Peters & Peters leads £90m NHS claim over Gaviscon price-fixing
20 August 2013 | By Katy Dowell
19 February 2014
20 August 2013
26 June 2013
6 January 2014
7 May 2013
Macfarlanes, Peters & Peters and Taylor Wessing will do battle with Herbert Smith Freehills in a multi-million pound case that pitches the NHS against pharma giant Reckitt Benckiser Group in January.
Peters & Peters partner Jonathan Tickner launched the case for the Secretary of State for Health in early 2011 after the Office of Fair Trading fined Reckitt £10m for abusing its market position when supplying heartburn remedies to the NHS.
As well as the Secretary of State Tickner, who has instructed Monckton Chambers’ Paul Lasok QC, is collectively representing 10 Strategic Health Authorities and 144 Primary Care Trusts in England in the case.
The case has snowballed and attracted further claimants. In January Reckitt will be forced to defend seven sets of proceedings over nine weeks in front of Mr Justice Mann. The pharma giant has instructed Herbert Smith Freehills partner Stephen Wisking to defend the claim with Monckton Chambers’ Jon Turner QC acting as counsel.
Monckton Chambers has picked up instructions on both sides. Paul Harris QC is instructed for the Scottish and Northern Ireland NHS by RPC partner Catherine Percy and set-mate Ian Rogers is instructed by Geldards partner Paul Hopkins for the Welsh NHS.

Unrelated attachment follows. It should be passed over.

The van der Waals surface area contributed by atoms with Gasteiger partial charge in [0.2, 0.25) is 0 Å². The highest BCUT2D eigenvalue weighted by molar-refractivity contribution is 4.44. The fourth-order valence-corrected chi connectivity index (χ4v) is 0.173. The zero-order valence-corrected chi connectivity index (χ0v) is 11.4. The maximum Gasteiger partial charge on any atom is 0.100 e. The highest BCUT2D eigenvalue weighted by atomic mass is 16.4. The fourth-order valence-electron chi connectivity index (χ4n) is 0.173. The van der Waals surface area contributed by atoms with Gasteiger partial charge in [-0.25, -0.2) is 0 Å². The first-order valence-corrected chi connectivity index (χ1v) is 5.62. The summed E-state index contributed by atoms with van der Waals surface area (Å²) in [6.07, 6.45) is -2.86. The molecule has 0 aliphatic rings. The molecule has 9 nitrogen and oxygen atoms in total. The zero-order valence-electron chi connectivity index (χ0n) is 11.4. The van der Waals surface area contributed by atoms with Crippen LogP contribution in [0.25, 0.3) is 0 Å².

In addition there are claims from three generic pharmaceutical companies, which have been joined to the case to allow it to be heard at the same time.
Macfarlanes partner Marc Israel has instructed 20 Essex Street’s Stephen Morris QC to lead a case for Pinewood Healthcare. Winston & Strawn partner Peter Crowther has instructed Brick Court’s Kelyn Bacon for Teva UK, while Taylor Wessing partner Nigel Stoate has brought in 3 New Square’s Tim Austen for Sandoz.
It is understood that the 100-plus claimants represented by Peters & Peters have the largest claim at £90m. It is alleged that Reckitt engaged in anti-competitive behaviour in relation to its heartburn medicine Gaviscon.
Reckitt is claimed to have delayed the drug regulator from publishing a recipe of ingredients to stop generic versions of Gaviscon Original from entering the market. The company is also alleged to have withdrawn the drug from the NHS, leaving patients with little choice but to use prescriptions for it on an alternative called Gaviscon Advance, which was still patent protected.
According to court documents Gaviscon enjoyed market dominance with a market share of 94 per cent in 2004. The claimants allege Reckitt’s conduct “constitutes unlawful abuse of a dominant [market] position” breaching competition laws.
The legal line-up:
For the claimant Department of Health for England
Peters & Peters partner Jonathan Tickner instructing Monckton Chambers’ Paul Lasok QC to lead David Drake of Serle Court and Philip Woolfe of Monckton
For the claimant Wales NHS
Geldards partner Paul Hopkins instructing Monckton’s Ian Rogers to lead Laura John
For the claimant Scottish and Northern Ireland NHS
RPC partner Catherine Percy instructed Monckton’s Paul Harris QC to lead Ronit Kreisberger of the same set
For the claimant Pinewood Healthcare
MacFarlanes partner Marc Israel instructed 20 Essex Street’s Stephen Morris QC to lead Monckton’s Ben Rayment
For the claimantTeva UK
Winston & Strawn partner Peter Crowther instructed Brick Court’s Kelyn Bacon
For the claimant Sandoz
Taylor Wessing partner Nigel Stoate instructed 3 New Square’s Tim Austen
For the defendants Reckitt Benckiser Group
Herbert Smith Freehills partner Stephen Wisking instructed Monckton’s Jon Turner QC to lead Josh Holmes of the same set